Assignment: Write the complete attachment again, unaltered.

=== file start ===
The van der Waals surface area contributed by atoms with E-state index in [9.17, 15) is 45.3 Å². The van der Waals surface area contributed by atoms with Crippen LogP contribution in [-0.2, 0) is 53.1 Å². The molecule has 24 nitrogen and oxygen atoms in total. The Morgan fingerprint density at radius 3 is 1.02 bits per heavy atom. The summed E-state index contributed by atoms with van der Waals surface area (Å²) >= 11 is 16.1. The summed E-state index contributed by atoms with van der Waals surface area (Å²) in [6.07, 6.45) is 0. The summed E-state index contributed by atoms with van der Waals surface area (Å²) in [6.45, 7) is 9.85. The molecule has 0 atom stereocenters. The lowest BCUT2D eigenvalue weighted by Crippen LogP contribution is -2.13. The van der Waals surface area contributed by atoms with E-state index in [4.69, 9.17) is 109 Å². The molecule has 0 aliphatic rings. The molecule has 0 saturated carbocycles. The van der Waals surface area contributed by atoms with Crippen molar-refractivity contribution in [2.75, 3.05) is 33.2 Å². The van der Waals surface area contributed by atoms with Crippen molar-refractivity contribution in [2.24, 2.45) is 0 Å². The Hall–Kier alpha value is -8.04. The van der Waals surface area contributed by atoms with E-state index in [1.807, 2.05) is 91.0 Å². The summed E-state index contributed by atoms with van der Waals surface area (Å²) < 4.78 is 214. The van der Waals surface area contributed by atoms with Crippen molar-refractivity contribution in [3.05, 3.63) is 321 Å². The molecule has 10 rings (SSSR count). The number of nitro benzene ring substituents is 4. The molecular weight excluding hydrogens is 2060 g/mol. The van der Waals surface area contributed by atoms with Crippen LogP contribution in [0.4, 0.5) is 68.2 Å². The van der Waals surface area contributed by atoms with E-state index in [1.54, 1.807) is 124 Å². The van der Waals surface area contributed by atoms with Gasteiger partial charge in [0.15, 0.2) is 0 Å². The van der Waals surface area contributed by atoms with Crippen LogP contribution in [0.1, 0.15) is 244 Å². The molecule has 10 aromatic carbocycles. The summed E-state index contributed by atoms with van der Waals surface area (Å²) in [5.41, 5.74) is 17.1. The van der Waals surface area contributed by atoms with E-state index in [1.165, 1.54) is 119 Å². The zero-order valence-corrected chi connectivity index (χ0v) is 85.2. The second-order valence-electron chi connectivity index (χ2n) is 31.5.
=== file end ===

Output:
The van der Waals surface area contributed by atoms with E-state index in [9.17, 15) is 45.3 Å². The van der Waals surface area contributed by atoms with Crippen LogP contribution in [-0.2, 0) is 53.1 Å². The molecule has 24 nitrogen and oxygen atoms in total. The Morgan fingerprint density at radius 3 is 1.02 bits per heavy atom. The summed E-state index contributed by atoms with van der Waals surface area (Å²) >= 11 is 16.1. The summed E-state index contributed by atoms with van der Waals surface area (Å²) in [6.07, 6.45) is 0. The summed E-state index contributed by atoms with van der Waals surface area (Å²) in [6.45, 7) is 9.85. The molecule has 0 atom stereocenters. The lowest BCUT2D eigenvalue weighted by Crippen LogP contribution is -2.13. The van der Waals surface area contributed by atoms with E-state index in [4.69, 9.17) is 109 Å². The molecule has 0 aliphatic rings. The molecule has 0 saturated carbocycles. The van der Waals surface area contributed by atoms with Crippen molar-refractivity contribution in [2.75, 3.05) is 33.2 Å². The van der Waals surface area contributed by atoms with Crippen molar-refractivity contribution in [2.24, 2.45) is 0 Å². The Hall–Kier alpha value is -8.04. The van der Waals surface area contributed by atoms with E-state index in [1.807, 2.05) is 91.0 Å². The summed E-state index contributed by atoms with van der Waals surface area (Å²) < 4.78 is 214. The van der Waals surface area contributed by atoms with Crippen molar-refractivity contribution in [3.05, 3.63) is 321 Å². The molecule has 10 rings (SSSR count). The number of nitro benzene ring substituents is 4. The molecular weight excluding hydrogens is 2060 g/mol. The van der Waals surface area contributed by atoms with Crippen LogP contribution in [0.4, 0.5) is 68.2 Å². The van der Waals surface area contributed by atoms with E-state index in [1.54, 1.807) is 124 Å². The van der Waals surface area contributed by atoms with Gasteiger partial charge in [0.15, 0.2) is 0 Å². The van der Waals surface area contributed by atoms with Crippen LogP contribution in [0.1, 0.15) is 244 Å². The molecule has 10 aromatic carbocycles. The summed E-state index contributed by atoms with van der Waals surface area (Å²) in [5.41, 5.74) is 17.1. The van der Waals surface area contributed by atoms with E-state index in [1.165, 1.54) is 119 Å². The zero-order valence-corrected chi connectivity index (χ0v) is 85.2. The second-order valence-electron chi connectivity index (χ2n) is 31.5.